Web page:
In order to make money, you have to finish first, second, or third in a race.   Other ways to make money in the game are to bet on the races, or receive money through randomly generated acts, such as the sale of a horse trailer.  You also incur randomly generated expenses, such as an injured hoof requiring special farrier services.

Being the jockey may be the best part of the game.  Although your control is limited to urging your horse on, holding him back, or going left or right, the way the speed and stamina meters are utilized is challenging, and I must admit I enjoyed actually riding the horse in the game.

Once you own a stallion and a filly or mare, you can go to the breeding shed and produce an offspring for a fee.  The resultant foal will have a combination of speed, stamina, acceleration, and strength as inherited from the sire and dam.  The breeding aspect is very, very basic, and not at all what I had expected when I read on the box that breeding was included.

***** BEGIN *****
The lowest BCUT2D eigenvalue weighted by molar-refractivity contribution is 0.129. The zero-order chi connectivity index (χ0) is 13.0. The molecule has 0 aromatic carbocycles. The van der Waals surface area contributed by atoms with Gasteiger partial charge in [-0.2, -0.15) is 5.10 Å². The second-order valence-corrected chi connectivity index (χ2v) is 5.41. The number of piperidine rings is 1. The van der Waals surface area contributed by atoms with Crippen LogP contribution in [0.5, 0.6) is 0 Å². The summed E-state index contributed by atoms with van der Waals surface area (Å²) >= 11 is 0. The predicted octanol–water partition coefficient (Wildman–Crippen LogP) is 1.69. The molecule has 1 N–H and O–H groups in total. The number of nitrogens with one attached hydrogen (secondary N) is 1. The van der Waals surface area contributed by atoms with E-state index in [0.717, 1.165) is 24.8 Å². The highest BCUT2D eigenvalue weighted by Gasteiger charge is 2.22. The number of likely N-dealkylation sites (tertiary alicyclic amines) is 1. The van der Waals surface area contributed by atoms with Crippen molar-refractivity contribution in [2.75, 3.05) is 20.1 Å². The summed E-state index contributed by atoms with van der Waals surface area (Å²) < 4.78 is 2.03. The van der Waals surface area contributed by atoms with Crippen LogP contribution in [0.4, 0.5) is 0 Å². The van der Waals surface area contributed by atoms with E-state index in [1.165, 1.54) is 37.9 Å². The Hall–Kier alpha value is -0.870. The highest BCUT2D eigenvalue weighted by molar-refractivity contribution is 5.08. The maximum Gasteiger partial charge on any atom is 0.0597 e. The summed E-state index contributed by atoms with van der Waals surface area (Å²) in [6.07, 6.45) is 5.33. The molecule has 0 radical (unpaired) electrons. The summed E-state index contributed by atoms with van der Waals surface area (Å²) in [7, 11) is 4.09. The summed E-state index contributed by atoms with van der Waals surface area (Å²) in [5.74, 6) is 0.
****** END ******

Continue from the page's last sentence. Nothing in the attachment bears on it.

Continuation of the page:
Internet play is supported in the game, but I must admit I did not test this aspect.  It took me all of about 2 hours to buy a horse and win every race in the game, and by that point, I couldn't see myself playing anymore, either against the computer or another human being over the 'net. 


I have no idea what they were thinking when they designed this game.  It barely resembles the sport it is trying to represent.  In fact, it seems as though the game could just be one big advertisement for the Daily Racing Form and other sponsor products which appear in the game.  In fact, by going to the sponsor websites, you can earn additional cash codes that can be used in the game to get more racing money for your stable.